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Kimberly Blessing

The Annoying IE8 Loophole

2 min read

Right now, the Web Standards community is celebrating. After weeks of telling us otherwise, Microsoft has announced that IE8 will enable standards mode by default.

Like others, I'm very happy about this change and I applaud Microsoft for reversing their decision. However there's something bothering me about their latest statement...

Developers who want their pages shown using IE8’s “IE7 Standards mode” will need to request that explicitly (using the http header/meta tag approach described here).

You see, originally Microsoft wanted us to add an HTTP header or META tag in order to indicate that a page was compliant with the latest-and-greatest standards mode; now that we get that mode by default, we don't need the header/tag -- except to explicitly indicate that we want the older, IE7-like standards mode.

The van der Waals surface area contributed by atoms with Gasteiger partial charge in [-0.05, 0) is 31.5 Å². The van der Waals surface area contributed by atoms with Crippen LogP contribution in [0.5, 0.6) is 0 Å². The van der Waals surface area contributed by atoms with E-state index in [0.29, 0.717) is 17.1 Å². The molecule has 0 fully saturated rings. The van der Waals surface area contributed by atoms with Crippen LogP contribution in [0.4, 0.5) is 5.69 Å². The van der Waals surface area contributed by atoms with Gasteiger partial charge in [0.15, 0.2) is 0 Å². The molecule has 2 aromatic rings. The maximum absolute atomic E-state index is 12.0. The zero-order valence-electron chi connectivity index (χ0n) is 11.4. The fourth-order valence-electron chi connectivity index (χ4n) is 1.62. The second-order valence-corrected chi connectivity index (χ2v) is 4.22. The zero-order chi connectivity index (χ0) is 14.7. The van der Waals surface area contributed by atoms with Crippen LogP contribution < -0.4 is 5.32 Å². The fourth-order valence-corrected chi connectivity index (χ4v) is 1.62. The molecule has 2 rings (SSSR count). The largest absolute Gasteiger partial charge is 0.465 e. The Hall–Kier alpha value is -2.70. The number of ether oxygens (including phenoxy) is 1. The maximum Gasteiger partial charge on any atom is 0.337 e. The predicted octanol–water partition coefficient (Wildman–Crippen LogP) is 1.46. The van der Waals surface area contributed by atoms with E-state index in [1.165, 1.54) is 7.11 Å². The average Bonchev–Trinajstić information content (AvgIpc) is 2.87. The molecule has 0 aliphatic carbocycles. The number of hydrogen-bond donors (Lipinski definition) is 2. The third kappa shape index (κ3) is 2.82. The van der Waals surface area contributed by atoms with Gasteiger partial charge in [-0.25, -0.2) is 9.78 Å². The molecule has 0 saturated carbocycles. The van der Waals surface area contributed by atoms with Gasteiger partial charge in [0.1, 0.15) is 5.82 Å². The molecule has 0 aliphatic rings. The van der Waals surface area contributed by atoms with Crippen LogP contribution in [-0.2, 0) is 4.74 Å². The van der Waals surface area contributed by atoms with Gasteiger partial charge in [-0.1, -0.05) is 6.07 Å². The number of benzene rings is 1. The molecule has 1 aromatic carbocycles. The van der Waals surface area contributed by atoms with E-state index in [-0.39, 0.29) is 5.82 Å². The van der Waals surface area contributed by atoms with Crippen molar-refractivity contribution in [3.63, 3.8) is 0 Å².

Don't see the loophole yet? If you work for a big company that's not quite so Web Standards savvy, you might. The loophole is that there's nothing in IE8 that's going to force anyone to upgrade their code! While you, dear Standards-abiding designer/developer, want this opportunity to clean up your site and trash the old code, The Man is going to tell you that there's no point investing in this change and they're going to point you to the HTTP header/META tag solution.

So, now is the time to begin strategizing -- how are you going to convince your boss(es) that an IE8 code refresh is necessary? Also, how do you plan to support IE8 and IE7, and possibly even IE6 and IE5.5?

Go ahead and start the party without me... I need to work this one out first.